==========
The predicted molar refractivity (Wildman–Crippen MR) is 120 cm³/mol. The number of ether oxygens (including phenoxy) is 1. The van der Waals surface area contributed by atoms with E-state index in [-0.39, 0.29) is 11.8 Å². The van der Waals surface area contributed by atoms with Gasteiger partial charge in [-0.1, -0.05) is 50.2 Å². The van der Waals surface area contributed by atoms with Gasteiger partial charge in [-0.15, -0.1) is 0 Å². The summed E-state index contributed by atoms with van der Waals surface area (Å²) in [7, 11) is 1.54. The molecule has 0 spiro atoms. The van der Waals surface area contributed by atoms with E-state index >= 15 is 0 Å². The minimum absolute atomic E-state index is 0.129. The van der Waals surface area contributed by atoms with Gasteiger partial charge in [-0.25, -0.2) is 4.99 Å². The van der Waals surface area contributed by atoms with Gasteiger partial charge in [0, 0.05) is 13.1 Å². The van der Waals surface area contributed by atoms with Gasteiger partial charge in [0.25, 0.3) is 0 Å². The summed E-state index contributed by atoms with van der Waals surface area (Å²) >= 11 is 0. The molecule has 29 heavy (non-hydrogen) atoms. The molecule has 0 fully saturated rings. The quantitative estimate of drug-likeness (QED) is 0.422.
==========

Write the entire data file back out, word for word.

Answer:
The predicted molar refractivity (Wildman–Crippen MR) is 120 cm³/mol. The number of ether oxygens (including phenoxy) is 1. The van der Waals surface area contributed by atoms with E-state index in [-0.39, 0.29) is 11.8 Å². The van der Waals surface area contributed by atoms with Gasteiger partial charge in [-0.1, -0.05) is 50.2 Å². The van der Waals surface area contributed by atoms with Gasteiger partial charge in [-0.15, -0.1) is 0 Å². The summed E-state index contributed by atoms with van der Waals surface area (Å²) in [7, 11) is 1.54. The molecule has 0 spiro atoms. The van der Waals surface area contributed by atoms with E-state index >= 15 is 0 Å². The minimum absolute atomic E-state index is 0.129. The van der Waals surface area contributed by atoms with Gasteiger partial charge in [-0.25, -0.2) is 4.99 Å². The van der Waals surface area contributed by atoms with Gasteiger partial charge in [0, 0.05) is 13.1 Å². The van der Waals surface area contributed by atoms with Gasteiger partial charge in [0.25, 0.3) is 0 Å². The summed E-state index contributed by atoms with van der Waals surface area (Å²) >= 11 is 0. The molecule has 29 heavy (non-hydrogen) atoms. The molecule has 0 fully saturated rings. The quantitative estimate of drug-likeness (QED) is 0.422.